Because if bravery is acting despite being afraid – rather than not being afraid at all – then Silke is genuinely a heroine to look up to. Despite her terror of faeries, she doesn’t hesitate to face them down. Where Aventurine always charges in breathing fire, Silke charms and tricks and deftly manipulates those around her – and with Aventurine being beside Silke for a good chunk of this book, their difference in approach is stark. It’s lightly touched on by the text, but mostly just left for the reader to put together by themselves: the fact that of course Aventurine is afraid of nothing, and is bold and blunt and uncompromising because of it; she’s a DRAGON. Maybe she’ll eventually learn to be more careful in human form, but she’s grown up knowing that dragons are at the very top of the food-chain, and anything with sense ought to be scared of her, not the other way around. Silke, on the other hand, isn’t just human, but one who has grown up displaced, poor, parentless, and largely ostracized. (The way her dark skin was introduced in book one makes me think that the city’s inhabitants are white, and while race is never overtly discussed, I can’t imagine that’s made her situation any easier either). Of course she’s learned how to charm people and talk fast – those are the only tools she’s ever had, her only defences against the big wide world. Of course she’s more attuned to the tiny signals of facial expression, tone, and choice of words – she reads people so much better than Aventurine because she’s always had to.
Those skills are exactly the ones she needs to deal with faeries, though. Even if Aventurine’s fire does eventually come in handy!
Silke is unquestionably the one who saves the day in the end, but the themes of friendship and family – and the forms those things can take – run just as strong as they do in DwaCH, if not even stronger. Silke’s adventures here are directly motivated by her love for her family – for her missing parents, and even the brother who doesn’t like her even if he does (probably) love her – but what I found interesting was that, once again, Burgis presents found- or made-families as being of just as much value as blood-relations. Silke’s relationship with Horst and Marina, the adults who own the Chocolate Heart and to whom Aventurine is apprenticed, is unquestionably familial, even if Silke herself doesn’t realise it at first – despite her own automatically pulling strings to get the Chocolate Heart the favour of the royal family. Silke acts without hesitation to help the people she cares about whenever she can; it’s something she doesn’t even think about, and I have to admit that made me choke up a bit – especially since she doesn’t expect the same treatment back. And although they don’t get a lot of page-time, Marina and Horst stand out as the only adults who believe in Silke’s abilities and general brilliance without question, even if Silke doesn’t realise it at first – she’s incredibly clever, but maybe has a little bit of a blind spot when it comes to people actually loving her like she loves them.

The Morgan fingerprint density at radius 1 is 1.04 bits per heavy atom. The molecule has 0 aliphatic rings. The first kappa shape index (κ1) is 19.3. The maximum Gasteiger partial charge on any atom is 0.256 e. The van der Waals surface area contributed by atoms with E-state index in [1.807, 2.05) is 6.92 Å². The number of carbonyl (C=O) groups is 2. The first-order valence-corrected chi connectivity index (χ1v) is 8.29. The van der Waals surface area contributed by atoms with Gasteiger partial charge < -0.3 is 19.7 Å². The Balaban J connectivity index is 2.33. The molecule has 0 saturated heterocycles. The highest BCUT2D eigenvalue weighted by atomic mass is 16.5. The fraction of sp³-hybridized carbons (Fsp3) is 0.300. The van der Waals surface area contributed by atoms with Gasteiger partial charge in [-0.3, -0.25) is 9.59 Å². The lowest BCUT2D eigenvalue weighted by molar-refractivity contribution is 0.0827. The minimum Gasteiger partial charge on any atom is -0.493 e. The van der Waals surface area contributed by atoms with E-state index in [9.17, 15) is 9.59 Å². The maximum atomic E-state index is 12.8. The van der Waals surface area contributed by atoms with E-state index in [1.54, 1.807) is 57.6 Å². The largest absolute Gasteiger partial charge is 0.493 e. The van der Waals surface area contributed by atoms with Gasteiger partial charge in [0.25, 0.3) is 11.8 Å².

Ultimately, Girl with a Dragon Heart is another story of a young girl saving the day even when the grown-ups can’t. I know I would love to be able to send this series back in time to my younger self – these are very definitely books that are desperately needed by a certain kind of kid, and heck, some adults too. If anything, as much as I enjoyed the chocolate magic of book one, Girl with a Dragon Heart might be even easier for MG readers to relate to. Most of us (alas!) can’t turn into fire-breathing dragons like Aventurine; but I think there are a lot of readers who can and will see themselves in Silke and the obstacles she’s faced, and the ways in which she overcomes them. Making this not just a wonderful and heart-warming story, but also a powerfully necessary – and inspiring – one.
I think it goes without saying that I can’t wait to pounce on the next book, set to focus on Princess Sophia. Bring on The Princess who Flew with Dragons!